Discussion in 'Science Fiction & Fantasy' started by Klaus, Sep 27, 2011.
Also, it was a 1984 film, released for Godzilla's 30th anniversary. It came out in America a year later.
I remember watching the American cut of Godzilla 1985 when I was a boy, it was on a normal channel. I saw the Japanese version on youtube a few years ago but can't find it anywhere else, like on DVD.
Funny how some ideas from recent monster movies like Cloverfield used ideas from Godzilla 1985, like how the giant monster would have giant parasites that would fall off and attack people afterwards.
Bride of Frankenstein: I saw Frankenstein last year and the sequel last night. I liked that it picked up right where the first one left off. I also liked the openning narration with Mary Shelly (they even used her maiden name) but I never liked her message about "playing god". There's a good point in there about not tampering with what you don't fully understand, but the message often sounds like an argument against power and knowledge. Kudos to Elsa Lanchester for playing both Mary Shelly and The Bride by the way. Speaking of the bride, her being another monster intended for the original makes the title seem a bit forced, but it's understandable for marketing purposes.
Creature from the Black Lagoon: I couldn't help but notice a certain actress's legs as she walked in short shorts, so I had to look her up. Sure enough, I found a name… Julie Adams, and the IMDb had this to say…
So I'm not the only one.
Never heard of her before last night either. She's still alive and it turns out I've seen her on a number of shows like Sliders, Beverly Hills, 90210 and Lost.
As for the movie itself, the underwater scenes were well shot and the creature, while not menacing enough by today's standards, was still a little scary. Felt sorry for him at the end though. It was a good reminder of how we can often judge by appearance and misunderstand. The creature also reminded me of the Antedeans from TNG.
There's something like that in the first giant-monster movie (and the inspiration for Godzilla), 1953's The Beast from 20,000 Fathoms, in which the defrosted (and Harryhausen-animated) rhedosaur's blood contained a prehistoric disease that humans had no immunity to.
I don't believe that was Shelley's message, just the film's misreading of it. She had Frankenstein curse his creation as evil, but I don't think she intended the reader to see Frankenstein as being in the right. The creature was highly intelligent and sympathetic, wanting only to be loved, but its rejection by its own creator, and everyone else, based solely on its physical appearance made it bitter and vengeful. I think the book was a statement against bigotry, not against "playing God." And it can be read as an allegory for how abused and neglected children can end up becoming violent and abusive themselves, so I think it's a statement about taking responsibility for your offspring.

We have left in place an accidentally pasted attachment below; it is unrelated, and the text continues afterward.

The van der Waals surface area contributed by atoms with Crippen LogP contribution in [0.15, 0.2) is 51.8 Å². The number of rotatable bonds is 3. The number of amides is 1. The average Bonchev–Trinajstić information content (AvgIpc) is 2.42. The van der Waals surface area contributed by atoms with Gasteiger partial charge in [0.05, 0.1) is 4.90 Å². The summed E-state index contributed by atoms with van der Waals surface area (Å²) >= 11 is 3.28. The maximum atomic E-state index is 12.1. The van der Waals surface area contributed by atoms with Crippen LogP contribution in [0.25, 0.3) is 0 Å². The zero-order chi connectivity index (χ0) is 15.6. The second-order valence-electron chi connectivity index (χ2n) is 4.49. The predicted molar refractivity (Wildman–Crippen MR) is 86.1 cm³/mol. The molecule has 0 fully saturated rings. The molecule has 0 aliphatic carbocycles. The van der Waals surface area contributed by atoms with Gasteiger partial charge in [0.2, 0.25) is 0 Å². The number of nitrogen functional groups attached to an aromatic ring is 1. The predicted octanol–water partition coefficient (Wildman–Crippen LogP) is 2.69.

And really, even the films don't quite buy into the characters' belief that the Monster is fundamentally evil. Whale and Karloff's Monster may not have the intellect of Shelley's, but it has the same basic benevolence, only lashing out when provoked or inadvertently doing harm because of his great strength and clumsiness. When he finally found someone who accepted him rather than attacking him -- the blind hermit -- he was able to live in peace with him for weeks, learn to speak, even temper his fear of fire. It was only when he was again attacked by xenophobes that he retaliated.
So maybe it wasn't the film's misreading of Shelley's message. Now that I think about it, I got the impression during that opening scene that maybe Lanchester's Mary was only pretending that the book condemned the creation of life in order to stave off protests or censorship, so she could slip its subversive message under the radar.
I hadn't realized she also played Mary. Nor had I realized how pretty she was out of the fright wig and monster makeup.
Perhaps. It's been 20 years since I read the book. The movie's religious undertones were really in your face though. However...
This is a good assessment. Makes me consider that the real lesson here is about being disconnected which is the basis for the bigotry you mentioned as well as the misuse of power and knowledge.
On second thought, I remember now that what I really thought when I saw that opening scene with Mary giving pious homilies about the evils of playing God was not that the character was putting up that pretense to slip past the censors' radar, but that the filmmakers were putting those words in her mouth in order to quell protests that the film was blasphemous. Maybe the original film stirred controversy in some quarters and the studio insisted on the opening disclaimer of the sequel. Framing it with the Shelleys and Byron and declaring the entire film (and its predecessor) fictional may also have been a way of sanitizing it, making it less likely to offend the religious. (Much like the way Jack Benny's The Horn Blows at Midnight, an irreverent comedy about angels, was explicitly framed as a dream sequence.)
^ I figured that the religious stuff was a product of the times. And it wasn't just in what Shelly had to say, it was in the mob mentality as well, which came off more like a crusade. Those scenes felt like they were there to appeal to the movie-going public.
Frankenstein's abandoning his creature can be read as directly paralleling God abandoning humanity. Of course it is possible to somehow miss this, as it is pretty much like saying God is evil for leaving us without guidance yet condemning us to hell if we subsequently do wrong.